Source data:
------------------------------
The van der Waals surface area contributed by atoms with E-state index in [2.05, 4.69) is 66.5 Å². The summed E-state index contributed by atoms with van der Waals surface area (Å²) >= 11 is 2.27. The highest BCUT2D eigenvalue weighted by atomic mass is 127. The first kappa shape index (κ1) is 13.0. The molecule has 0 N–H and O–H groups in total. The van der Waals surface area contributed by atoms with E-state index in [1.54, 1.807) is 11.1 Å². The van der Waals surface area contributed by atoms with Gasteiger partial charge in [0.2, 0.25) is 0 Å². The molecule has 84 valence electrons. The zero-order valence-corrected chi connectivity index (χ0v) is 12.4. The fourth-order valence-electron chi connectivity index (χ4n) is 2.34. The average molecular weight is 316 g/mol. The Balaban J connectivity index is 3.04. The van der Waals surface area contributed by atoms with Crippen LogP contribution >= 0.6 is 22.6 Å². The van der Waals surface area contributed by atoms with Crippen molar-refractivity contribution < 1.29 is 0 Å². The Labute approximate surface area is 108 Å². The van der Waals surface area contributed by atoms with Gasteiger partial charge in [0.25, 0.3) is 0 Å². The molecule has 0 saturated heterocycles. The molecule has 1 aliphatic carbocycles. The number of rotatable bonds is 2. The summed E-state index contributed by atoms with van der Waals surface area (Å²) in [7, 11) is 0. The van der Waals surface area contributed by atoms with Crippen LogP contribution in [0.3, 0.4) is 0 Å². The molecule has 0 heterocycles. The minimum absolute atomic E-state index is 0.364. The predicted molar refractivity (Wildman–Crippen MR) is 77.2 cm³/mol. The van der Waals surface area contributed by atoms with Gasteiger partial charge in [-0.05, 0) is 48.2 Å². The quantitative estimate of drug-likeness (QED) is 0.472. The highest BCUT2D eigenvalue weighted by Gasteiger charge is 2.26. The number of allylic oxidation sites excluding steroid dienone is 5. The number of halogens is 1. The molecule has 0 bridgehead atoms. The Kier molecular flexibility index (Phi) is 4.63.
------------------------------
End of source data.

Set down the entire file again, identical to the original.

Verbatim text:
The van der Waals surface area contributed by atoms with E-state index in [2.05, 4.69) is 66.5 Å². The summed E-state index contributed by atoms with van der Waals surface area (Å²) >= 11 is 2.27. The highest BCUT2D eigenvalue weighted by atomic mass is 127. The first kappa shape index (κ1) is 13.0. The molecule has 0 N–H and O–H groups in total. The van der Waals surface area contributed by atoms with E-state index in [1.54, 1.807) is 11.1 Å². The van der Waals surface area contributed by atoms with Gasteiger partial charge in [0.2, 0.25) is 0 Å². The molecule has 84 valence electrons. The zero-order valence-corrected chi connectivity index (χ0v) is 12.4. The fourth-order valence-electron chi connectivity index (χ4n) is 2.34. The average molecular weight is 316 g/mol. The Balaban J connectivity index is 3.04. The van der Waals surface area contributed by atoms with Crippen LogP contribution >= 0.6 is 22.6 Å². The van der Waals surface area contributed by atoms with Crippen molar-refractivity contribution < 1.29 is 0 Å². The Labute approximate surface area is 108 Å². The van der Waals surface area contributed by atoms with Gasteiger partial charge in [0.25, 0.3) is 0 Å². The molecule has 0 saturated heterocycles. The molecule has 1 aliphatic carbocycles. The number of rotatable bonds is 2. The summed E-state index contributed by atoms with van der Waals surface area (Å²) in [7, 11) is 0. The van der Waals surface area contributed by atoms with Crippen LogP contribution in [0.3, 0.4) is 0 Å². The molecule has 0 heterocycles. The minimum absolute atomic E-state index is 0.364. The predicted molar refractivity (Wildman–Crippen MR) is 77.2 cm³/mol. The van der Waals surface area contributed by atoms with Gasteiger partial charge in [-0.05, 0) is 48.2 Å². The quantitative estimate of drug-likeness (QED) is 0.472. The highest BCUT2D eigenvalue weighted by Gasteiger charge is 2.26. The number of allylic oxidation sites excluding steroid dienone is 5. The number of halogens is 1. The molecule has 0 bridgehead atoms. The Kier molecular flexibility index (Phi) is 4.63.